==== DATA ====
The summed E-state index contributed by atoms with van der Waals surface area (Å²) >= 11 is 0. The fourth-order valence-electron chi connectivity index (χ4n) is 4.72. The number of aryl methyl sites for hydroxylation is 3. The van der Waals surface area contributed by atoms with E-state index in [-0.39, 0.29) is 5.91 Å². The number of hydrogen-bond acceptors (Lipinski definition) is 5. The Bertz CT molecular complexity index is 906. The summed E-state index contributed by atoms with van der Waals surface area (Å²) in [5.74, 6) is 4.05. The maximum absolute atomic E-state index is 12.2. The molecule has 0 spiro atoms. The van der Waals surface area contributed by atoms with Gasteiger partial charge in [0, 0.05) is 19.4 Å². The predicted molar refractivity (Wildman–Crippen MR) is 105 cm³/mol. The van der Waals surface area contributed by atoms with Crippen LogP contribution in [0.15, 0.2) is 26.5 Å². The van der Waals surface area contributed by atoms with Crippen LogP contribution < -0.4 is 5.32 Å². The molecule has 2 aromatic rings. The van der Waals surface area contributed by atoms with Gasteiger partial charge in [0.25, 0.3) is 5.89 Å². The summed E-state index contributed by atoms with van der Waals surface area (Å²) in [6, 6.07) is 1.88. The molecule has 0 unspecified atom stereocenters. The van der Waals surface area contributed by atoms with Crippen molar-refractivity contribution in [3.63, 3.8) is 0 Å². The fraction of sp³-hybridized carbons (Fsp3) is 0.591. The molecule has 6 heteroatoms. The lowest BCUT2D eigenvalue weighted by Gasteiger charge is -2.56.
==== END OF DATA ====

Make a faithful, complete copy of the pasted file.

The summed E-state index contributed by atoms with van der Waals surface area (Å²) >= 11 is 0. The fourth-order valence-electron chi connectivity index (χ4n) is 4.72. The number of aryl methyl sites for hydroxylation is 3. The van der Waals surface area contributed by atoms with E-state index in [-0.39, 0.29) is 5.91 Å². The number of hydrogen-bond acceptors (Lipinski definition) is 5. The Bertz CT molecular complexity index is 906. The summed E-state index contributed by atoms with van der Waals surface area (Å²) in [5.74, 6) is 4.05. The maximum absolute atomic E-state index is 12.2. The molecule has 0 spiro atoms. The van der Waals surface area contributed by atoms with Gasteiger partial charge in [0, 0.05) is 19.4 Å². The predicted molar refractivity (Wildman–Crippen MR) is 105 cm³/mol. The van der Waals surface area contributed by atoms with Crippen LogP contribution in [0.15, 0.2) is 26.5 Å². The van der Waals surface area contributed by atoms with Crippen LogP contribution < -0.4 is 5.32 Å². The molecule has 2 aromatic rings. The van der Waals surface area contributed by atoms with Gasteiger partial charge in [0.25, 0.3) is 5.89 Å². The summed E-state index contributed by atoms with van der Waals surface area (Å²) in [6, 6.07) is 1.88. The molecule has 0 unspecified atom stereocenters. The van der Waals surface area contributed by atoms with Crippen molar-refractivity contribution in [3.63, 3.8) is 0 Å². The fraction of sp³-hybridized carbons (Fsp3) is 0.591. The molecule has 6 heteroatoms. The lowest BCUT2D eigenvalue weighted by Gasteiger charge is -2.56.